The following Applied Skills classes give the student a chance to apply his or her musical knowledge and understanding to the development of a specific skill that will in some particular way enhance the student’s pleasure and performance at the piano.
A. Collaborative Piano*
Lara Urrutia, Coordinator
- Students enrolled in “collaborative piano” will explore the skills needed to be an accompanist and chamber music performer. Students will have the opportunity to collaborate with other instrumentalists and/or vocalists.
- To be eligible for this Skills Class students must have successfully completed Certificate of Merit Level Seven or its equivalent. They should be entering ninth grade or higher in the Fall.
- In addition to exploring the specific skills necessary to being a successful collaborative pianist, campers will receive professional coaching and gain experience through rehearsals with university-level instrumentalists and/or vocalists.
- Topics to be covered include orchestral score reductions; exploring and adjusting to timbre differences between woodwinds, brass, strings, percussion and voice; choral score reading; musical theater accompanying practices; and collaborative stage presence and etiquette.
- Collaborative groups will have an opportunity to perform at the final camp concert for parents and friends.
Dr. Anthony Suter, Coordinator
- The Composition class will explore music creation, including the development of melody (how to use motives), use of harmony (chordal accompaniments and progression), and form (the structure of the piece).
- Students enrolled in this class will write an original composition.
- Instruction and guidance are customized to the skill level and goals of each individual student.
- No background or experience in composition is requited.
- Students who are currently working on a composition have the option of bringing it to camp or may choose to create a brand new piece.
C. Harpsichord for Pianists
- Students enrolled in this class will explore the technique and skills needed to perform on the harpsichord.
- Students will have a hands-on opportunity to perform on a two-manual concert instrument.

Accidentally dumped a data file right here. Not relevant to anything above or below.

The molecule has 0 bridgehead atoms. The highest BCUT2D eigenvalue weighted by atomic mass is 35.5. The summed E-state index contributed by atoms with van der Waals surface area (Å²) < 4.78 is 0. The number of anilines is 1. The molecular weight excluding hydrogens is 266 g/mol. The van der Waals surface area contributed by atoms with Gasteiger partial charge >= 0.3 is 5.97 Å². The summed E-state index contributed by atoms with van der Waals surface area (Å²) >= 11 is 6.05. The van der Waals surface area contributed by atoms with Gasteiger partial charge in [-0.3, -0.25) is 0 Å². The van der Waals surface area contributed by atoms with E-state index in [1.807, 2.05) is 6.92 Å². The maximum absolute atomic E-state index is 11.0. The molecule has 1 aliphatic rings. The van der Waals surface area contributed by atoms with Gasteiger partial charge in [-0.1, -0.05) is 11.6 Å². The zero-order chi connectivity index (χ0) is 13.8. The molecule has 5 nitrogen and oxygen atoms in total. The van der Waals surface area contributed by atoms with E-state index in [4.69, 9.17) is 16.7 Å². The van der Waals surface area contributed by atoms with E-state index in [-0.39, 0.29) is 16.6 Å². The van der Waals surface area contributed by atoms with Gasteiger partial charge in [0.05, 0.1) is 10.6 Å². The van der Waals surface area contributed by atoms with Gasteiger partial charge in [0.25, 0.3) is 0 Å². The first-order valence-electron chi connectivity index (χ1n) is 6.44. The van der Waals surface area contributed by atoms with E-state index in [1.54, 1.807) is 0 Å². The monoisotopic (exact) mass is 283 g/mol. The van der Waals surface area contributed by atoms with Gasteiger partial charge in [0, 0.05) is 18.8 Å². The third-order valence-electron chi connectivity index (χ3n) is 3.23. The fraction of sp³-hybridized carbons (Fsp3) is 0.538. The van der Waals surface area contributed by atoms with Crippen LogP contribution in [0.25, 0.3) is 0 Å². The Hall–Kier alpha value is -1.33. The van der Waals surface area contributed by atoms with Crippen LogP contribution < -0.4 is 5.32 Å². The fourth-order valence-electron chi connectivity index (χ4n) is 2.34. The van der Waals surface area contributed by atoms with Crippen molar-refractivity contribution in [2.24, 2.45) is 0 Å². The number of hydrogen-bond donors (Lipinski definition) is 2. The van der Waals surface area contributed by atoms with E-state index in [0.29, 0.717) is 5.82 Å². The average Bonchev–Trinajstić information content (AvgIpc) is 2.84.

- One of the questions to be explored: does performing Bach or Scarlatti on the harpsichord give us insight into playing these composer’s works on the piano?
- This class is ideal for students who have little or no harpsichord background.
D. Organ for Pianists
Dr. Angelica Prodan, Coordinator
- Students enrolled in this class will explore the technique and skills needed to perform on the organ.
- Students will have a hand-on opportunity to perform on the three University of Redlands organs, including the Casavant organ in the Memorial Chapel.
- In addition to learning about the similarities and differences between the piano and organ, students will prepare to perform an introductory organ piece in recital.
- This class is ideal for students who have little or no organ background.
E. Sight-Reading for Fun!
Erika Ramos, Coordinator
- Sight Reading is one of the most important skills for pianists.
- It is also one of the most fun skills, whether being able to play carols at Christmas time, or reading pop tunes for one’s friends, or finding out how a piece sounds before learning it.
- The sight-reading class will help students improve their ability to play new music the first time they see it.
- In this class you will learn tricks for making sight-reading easier.
- The emphasis is on quick recognition of notes, rhythms, and musical patterns, and learning how to keep a steady beat.
F. Tune-Up For Your Ears!
Julie Johnson, Coordinator
- Just as a car engine periodically needs a tune-up in order to run in tip-top shape, so does a musician’s hearing.
- In a fun and lively way, this is a class that will open your ears and sharpen your listening ability.
- This class will aid you in being able to play music “by ear” and write down tunes you have heard.
- You will develop skills for instant recognition of melodic and rhythmic patterns.
Each year, the University of Redlands Piano camp offers an ever-changing array of musical explorations for students. This year, there are four explorations to choose from.
1. Music and Dance: “How Music Makes Us Move”
Working with an experienced dance and music instructor, students will learn about and better understand music’s relation to dance. Music and movement go hand in hand.
2. Music and Drama: “Lights, Music! Action! New!
Students will uncover the dramatic elements within a musical composition, studying a broad range of emotions and the ways in which a composer conveys them. Class activities include listening and discussion, as well as physical enactment and performance.
3. Music and Multi-Media: “Listening with our Eyes!”
Students will create a “Nature Symphony” on film, juxtaposing nature scenes they videotape on location around campus with the recorded piano performances of other campers. Students will learn the basics of videography, including how to handle a camera, recording, and editing.
4. Anatomy of the Piano: “An Instrument with Guts”
This is a chance to take a piano apart and see what it is made of. How does a piano produce sound, for example? You will examine all its parts, from the soundboard, strings and hammers to tiny screws and knuckles. With the guidance of a professional technician, you will have the experience of actually tuning a piano, among other fascinating hands-on activities.